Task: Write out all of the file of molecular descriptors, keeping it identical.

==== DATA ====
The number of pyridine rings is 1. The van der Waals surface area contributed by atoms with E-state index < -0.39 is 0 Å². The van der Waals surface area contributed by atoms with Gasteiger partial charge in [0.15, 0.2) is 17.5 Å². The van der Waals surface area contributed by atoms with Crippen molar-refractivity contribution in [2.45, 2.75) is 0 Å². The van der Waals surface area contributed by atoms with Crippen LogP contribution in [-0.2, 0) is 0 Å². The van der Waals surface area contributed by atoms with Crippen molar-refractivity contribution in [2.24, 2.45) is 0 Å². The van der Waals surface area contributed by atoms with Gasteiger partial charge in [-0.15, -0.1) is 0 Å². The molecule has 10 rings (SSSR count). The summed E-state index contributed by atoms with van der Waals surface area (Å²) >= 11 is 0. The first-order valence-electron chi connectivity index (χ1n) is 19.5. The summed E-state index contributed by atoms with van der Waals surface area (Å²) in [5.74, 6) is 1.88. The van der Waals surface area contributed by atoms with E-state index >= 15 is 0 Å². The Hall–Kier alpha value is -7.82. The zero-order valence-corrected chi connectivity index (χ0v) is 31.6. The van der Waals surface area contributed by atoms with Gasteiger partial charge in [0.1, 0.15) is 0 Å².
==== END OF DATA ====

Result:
The number of pyridine rings is 1. The van der Waals surface area contributed by atoms with E-state index < -0.39 is 0 Å². The van der Waals surface area contributed by atoms with Gasteiger partial charge in [0.15, 0.2) is 17.5 Å². The van der Waals surface area contributed by atoms with Crippen molar-refractivity contribution in [2.45, 2.75) is 0 Å². The van der Waals surface area contributed by atoms with Crippen LogP contribution in [-0.2, 0) is 0 Å². The van der Waals surface area contributed by atoms with Crippen molar-refractivity contribution in [2.24, 2.45) is 0 Å². The van der Waals surface area contributed by atoms with Gasteiger partial charge in [-0.15, -0.1) is 0 Å². The molecule has 10 rings (SSSR count). The summed E-state index contributed by atoms with van der Waals surface area (Å²) >= 11 is 0. The first-order valence-electron chi connectivity index (χ1n) is 19.5. The summed E-state index contributed by atoms with van der Waals surface area (Å²) in [5.74, 6) is 1.88. The van der Waals surface area contributed by atoms with E-state index >= 15 is 0 Å². The Hall–Kier alpha value is -7.82. The zero-order valence-corrected chi connectivity index (χ0v) is 31.6. The van der Waals surface area contributed by atoms with Gasteiger partial charge in [0.1, 0.15) is 0 Å².